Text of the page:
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Anger of British Airways boss over Flybe taxpayer bailout
15 January 2020, 08:52 | Updated: 15 January 2020, 08:56
The boss of British Airways has issued an angry response after struggling airline Flybe was handed a rescue package by the government.
Willie Walsh, the chief executive of International Airlines Group which owns British Airways, has written to Transport Secretary Grant Shapps questioning the deal.
Mr Walsh asked in a letter why the taxpayer was being asked to foot the bill as one of Flybe's biggest shareholders was Virgin Atlantic, which in turn is part-owned by US aviation giant Delta.
An agreement between the government and Flybe's shareholders to keep the airline operating was reached last night.
There had been fears the airline could collapse into administration, threatening to put the jobs of around 2,000 people at risk.
Business Secretary Andrea Leadsom announced the deal on Twitter, saying she was "delighted" to save the company, which handles over half of Britain’s domestic flights outside London.
She added: "Delighted that we have reached agreement with Flybe's shareholders to keep the company operating, ensuring that U.K. regions remain connected. This will be welcome news for Flybe's staff, customers and creditors and we will continue the hard work to ensure a sustainable future."
Flybe's shareholders agreed to a cash injection - understood to be in the region on tens of millions of pounds - to keep it in business "alongside Government initiatives".
Flybe's shareholders Connect Airways, a consortium including Virgin Atlantic, Stobart Group and Cyrus Capital Partners, will put in more funding as part of the agreement.
Lucien Farrell, chairman of Connect Airways, said: "We are very encouraged with recent developments, especially the Government's recognition of the importance of Flybe to communities and businesses across the UK and the desire to strengthen regional connectivity.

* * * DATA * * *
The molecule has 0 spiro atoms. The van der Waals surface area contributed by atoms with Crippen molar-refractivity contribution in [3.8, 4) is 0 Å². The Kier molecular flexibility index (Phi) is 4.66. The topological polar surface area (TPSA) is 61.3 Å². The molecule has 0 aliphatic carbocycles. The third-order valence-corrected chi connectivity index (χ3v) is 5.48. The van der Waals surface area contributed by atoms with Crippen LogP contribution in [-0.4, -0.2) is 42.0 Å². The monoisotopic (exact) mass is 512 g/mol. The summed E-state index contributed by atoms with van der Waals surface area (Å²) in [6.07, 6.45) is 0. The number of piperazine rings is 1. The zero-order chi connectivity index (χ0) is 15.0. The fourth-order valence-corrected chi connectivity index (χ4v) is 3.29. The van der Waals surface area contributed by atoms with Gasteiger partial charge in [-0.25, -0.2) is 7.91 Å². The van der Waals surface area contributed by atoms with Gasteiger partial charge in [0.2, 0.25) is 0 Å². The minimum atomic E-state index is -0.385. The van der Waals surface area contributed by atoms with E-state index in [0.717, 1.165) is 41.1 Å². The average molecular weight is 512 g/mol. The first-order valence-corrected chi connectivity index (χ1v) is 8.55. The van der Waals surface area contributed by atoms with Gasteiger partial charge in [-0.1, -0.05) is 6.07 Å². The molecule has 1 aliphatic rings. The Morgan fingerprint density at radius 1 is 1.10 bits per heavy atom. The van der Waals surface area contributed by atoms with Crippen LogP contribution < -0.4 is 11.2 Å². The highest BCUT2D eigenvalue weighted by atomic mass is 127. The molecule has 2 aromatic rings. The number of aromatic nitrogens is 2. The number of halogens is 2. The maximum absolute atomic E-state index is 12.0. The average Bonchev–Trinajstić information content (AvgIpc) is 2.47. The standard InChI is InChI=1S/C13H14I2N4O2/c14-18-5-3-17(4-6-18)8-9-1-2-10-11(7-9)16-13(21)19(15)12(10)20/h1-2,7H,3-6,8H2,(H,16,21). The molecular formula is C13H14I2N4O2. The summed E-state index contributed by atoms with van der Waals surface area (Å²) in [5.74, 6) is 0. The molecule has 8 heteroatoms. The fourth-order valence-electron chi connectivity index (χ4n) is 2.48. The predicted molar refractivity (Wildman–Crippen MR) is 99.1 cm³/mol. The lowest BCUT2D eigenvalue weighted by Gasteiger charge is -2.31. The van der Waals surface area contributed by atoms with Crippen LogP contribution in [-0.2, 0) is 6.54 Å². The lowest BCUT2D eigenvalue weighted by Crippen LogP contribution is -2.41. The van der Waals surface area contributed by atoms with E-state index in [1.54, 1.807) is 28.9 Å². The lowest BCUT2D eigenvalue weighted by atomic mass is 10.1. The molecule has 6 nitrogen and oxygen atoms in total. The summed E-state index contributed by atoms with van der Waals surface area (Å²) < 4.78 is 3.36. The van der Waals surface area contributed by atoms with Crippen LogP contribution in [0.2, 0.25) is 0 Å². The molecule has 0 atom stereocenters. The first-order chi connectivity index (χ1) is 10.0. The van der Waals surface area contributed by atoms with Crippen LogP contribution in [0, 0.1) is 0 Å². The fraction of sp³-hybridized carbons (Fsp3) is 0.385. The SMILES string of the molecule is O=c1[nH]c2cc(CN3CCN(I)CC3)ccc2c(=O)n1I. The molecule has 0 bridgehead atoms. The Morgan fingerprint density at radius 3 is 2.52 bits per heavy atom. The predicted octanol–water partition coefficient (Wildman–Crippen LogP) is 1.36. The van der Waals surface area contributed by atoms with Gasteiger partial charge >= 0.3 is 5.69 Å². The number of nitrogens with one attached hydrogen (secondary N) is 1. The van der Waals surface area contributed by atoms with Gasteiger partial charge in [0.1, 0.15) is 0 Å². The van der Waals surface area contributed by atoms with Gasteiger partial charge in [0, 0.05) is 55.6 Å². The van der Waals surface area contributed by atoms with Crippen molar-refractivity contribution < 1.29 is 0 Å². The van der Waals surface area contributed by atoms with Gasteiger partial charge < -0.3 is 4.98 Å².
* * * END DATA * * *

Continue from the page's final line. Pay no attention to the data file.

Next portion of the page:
"As a result, the shareholder consortium has committed to keep Flybe flying with additional funding alongside Government initiatives."
And Mark Anderson, Flybe's chief executive, said: "Flybe is made up of an incredible team of people, serving millions of loyal customers who rely on the vital regional connectivity that we provide.
"This is a positive outcome for the UK and will allow us to focus on delivering for our customers and planning for the future."
Earlier today it was reported that Flybe could potentially be offered to defer a £100m tax payment until 2023 if investors pump tens of millions of pounds into the airline.
It comes less than a year after the struggling airline was bailed out by Connect Airways - an association formed by Virgin Atlantic, Stobart Group and Cyrus Capital.
Flybe is Europe's largest regional carrier, flying around eight million passengers a year to 170 destinations across the continent.
But rescue talks over the weekend with the Department for Business, Energy and Industrial Strategy (BEIS) and the Department for Transport (DfT) indicated the project had become bigger than expected.
The Exeter-based airline has struggled in recent years with falling demand, rising fuel costs and the weakening of the pound.
It has a major presence at UK airports such as Aberdeen, Belfast City, Manchester and Southampton.
The consortium had paid a total of £2.2 million for Flybe's assets, and had promised further millions to bring it back from the brink of collapse.